“Bourbon Experiences.” These include re-creations of cooperages and distilleries, as well as “Secret Speakeasies” hidden throughout the festival grounds and requiring a different method of entry to each. The pitch mentions a miniature version of The Bourbon Trail (which I’m confident the KDA will put its foot down about the use of that trademarked name) and a Rare Bar … that’s “limited to only the most discerning of bourbon drinkers, but those who gain admittance are rewarded with access to a comfortable and relaxing lounge with some of the toughest-to-find bourbons in the world.”
Bourbon Workshops seem pretty straightforward and include discussions of distillation, bartending and cooking with bourbon.
The food component is a three-tier affair blending Restaurant Rows, Culinary Experiences and The Feasts.
Restaurant Rows are exhibits bearing the names of some of the city’s most notable restaurant neighborhoods. (One assumes they will be operated by staffs from restaurants located in those Rows.) They include A Taste of The Highlands; Downtown; Frankfort Avenue Trolley Hop; Germantown Biergarten; and NuLu Fest.
Culinary Experiences are described thusly: “Louisville chefs collaborate with chefs from across the country on developing themed culinary experiences. Each experience is inspired by a musical genre and offers delicious dishes, craft cocktails, and plenty of entertainment guaranteed to impress even the most cynical foodie. (EDT note: If anyone knows what a “cynical foodie” is, please tell us.) Culinary Experiences include Tiki Disco (no details); Funk & Soul & BBQ (“pitmasters challenged to cook different styles of barbecue … bartenders shaking “delicious throwback cocktails and spontaneously organize soul train dance parties”); and Riot Grill (no details).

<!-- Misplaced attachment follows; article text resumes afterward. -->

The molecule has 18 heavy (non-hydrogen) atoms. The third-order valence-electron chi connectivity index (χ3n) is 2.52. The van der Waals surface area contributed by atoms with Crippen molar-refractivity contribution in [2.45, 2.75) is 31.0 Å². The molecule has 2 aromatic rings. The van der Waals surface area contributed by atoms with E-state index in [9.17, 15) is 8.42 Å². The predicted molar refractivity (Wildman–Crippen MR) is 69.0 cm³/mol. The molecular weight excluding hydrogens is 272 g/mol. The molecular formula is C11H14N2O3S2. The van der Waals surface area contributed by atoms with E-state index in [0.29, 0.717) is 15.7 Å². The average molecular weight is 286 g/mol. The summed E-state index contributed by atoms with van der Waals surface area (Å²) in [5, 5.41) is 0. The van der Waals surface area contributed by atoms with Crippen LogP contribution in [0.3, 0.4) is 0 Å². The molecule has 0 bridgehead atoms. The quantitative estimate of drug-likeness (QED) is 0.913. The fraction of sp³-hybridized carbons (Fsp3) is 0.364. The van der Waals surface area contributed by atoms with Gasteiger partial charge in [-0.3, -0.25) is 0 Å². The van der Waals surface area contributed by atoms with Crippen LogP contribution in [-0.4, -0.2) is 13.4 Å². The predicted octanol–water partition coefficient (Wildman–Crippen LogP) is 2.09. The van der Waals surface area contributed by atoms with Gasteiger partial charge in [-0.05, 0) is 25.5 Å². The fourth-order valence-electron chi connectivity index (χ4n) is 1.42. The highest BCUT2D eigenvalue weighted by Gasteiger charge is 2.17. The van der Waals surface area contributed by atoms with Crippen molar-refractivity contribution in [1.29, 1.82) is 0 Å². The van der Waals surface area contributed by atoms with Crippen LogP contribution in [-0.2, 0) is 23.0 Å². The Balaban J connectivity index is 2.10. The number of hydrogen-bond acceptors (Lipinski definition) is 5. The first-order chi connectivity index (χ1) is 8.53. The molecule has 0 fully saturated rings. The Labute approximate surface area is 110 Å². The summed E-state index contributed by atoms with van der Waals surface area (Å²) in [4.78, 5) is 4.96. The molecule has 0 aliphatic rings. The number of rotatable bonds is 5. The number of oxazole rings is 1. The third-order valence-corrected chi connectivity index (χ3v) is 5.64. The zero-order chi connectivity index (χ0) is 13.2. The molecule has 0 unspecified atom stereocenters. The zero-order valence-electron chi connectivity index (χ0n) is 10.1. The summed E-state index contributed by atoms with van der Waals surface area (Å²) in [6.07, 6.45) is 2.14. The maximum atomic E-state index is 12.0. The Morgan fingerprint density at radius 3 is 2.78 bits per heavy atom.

Feasts: Described as, “Smaller groups of festivalgoers are invited to the feasts; where chefs curate an entire dining experience at the festival. These ticketed events offer guests the chance to sit down, relax, and enjoy more interactive or immersive experience, with plenty of bourbon pairings.” There are three: The Big Easy Crawfish Boil; Fried Chicken & Champagne; and Bourbon Beefsteak Bacchanal. (EDT note: We’re thinking “smaller groups” does not mean small groups, but rather groups of 100 or more.)
Music, Comedy & Talks are described this way: “Our potential lineup is a diverse, eclectic, and exciting collection of musicians, comedians, and personalities who embody the passion and soul of Bourbon & Beyond and are guaranteed to attract our target audience of 24- to 55-year-old bourbon drinkers from a 300-mile radius.” Were it not for some pictures of folks like Aziz Ansari, Amy Schumer, Anthony Bourdain, the Preservation Hall Jazz Band and My Morning Jacket’s Jim James, we’d not know who DWP might be suggesting. Whether these headliners are have signed on or their images are being used as placeholders, we don’t know.
Celebrities to take the stage for Convos & Demos include “some of the most influential and leading personalities in bourbon, food, drink, and industry to participate in conversations and demonstrations. Ideas include cooking demonstrations, father-son distiller conversations, speed bartending competitions.” A few celebs pictured are local chefs Edward Lee (610 Magnolia, MilkWood) and Annie Pettry (Decca), along with Maker’s Mark’s Bill and Rob Samuels (father and son, but not distillers), and actor Matthew McConaughey, who became a Wild Turkey spokesman last year.
Though many more details are in the sales pitch, we’ll stop here and promise to share more as we talk to DWP and distillers around the state.
End note: We at Eat Drink Talk are not against Bourbon & Beyond—at all. We only hope the Los Angeles-based Danny Wimmer Presents can succeed in bringing a large-scale event that celebrates Kentucky’s whiskey, food, distillers and chefs in an exceptional manner. We’re eager to hear the final details and learn who in the Bluegrass will assist in making this happen.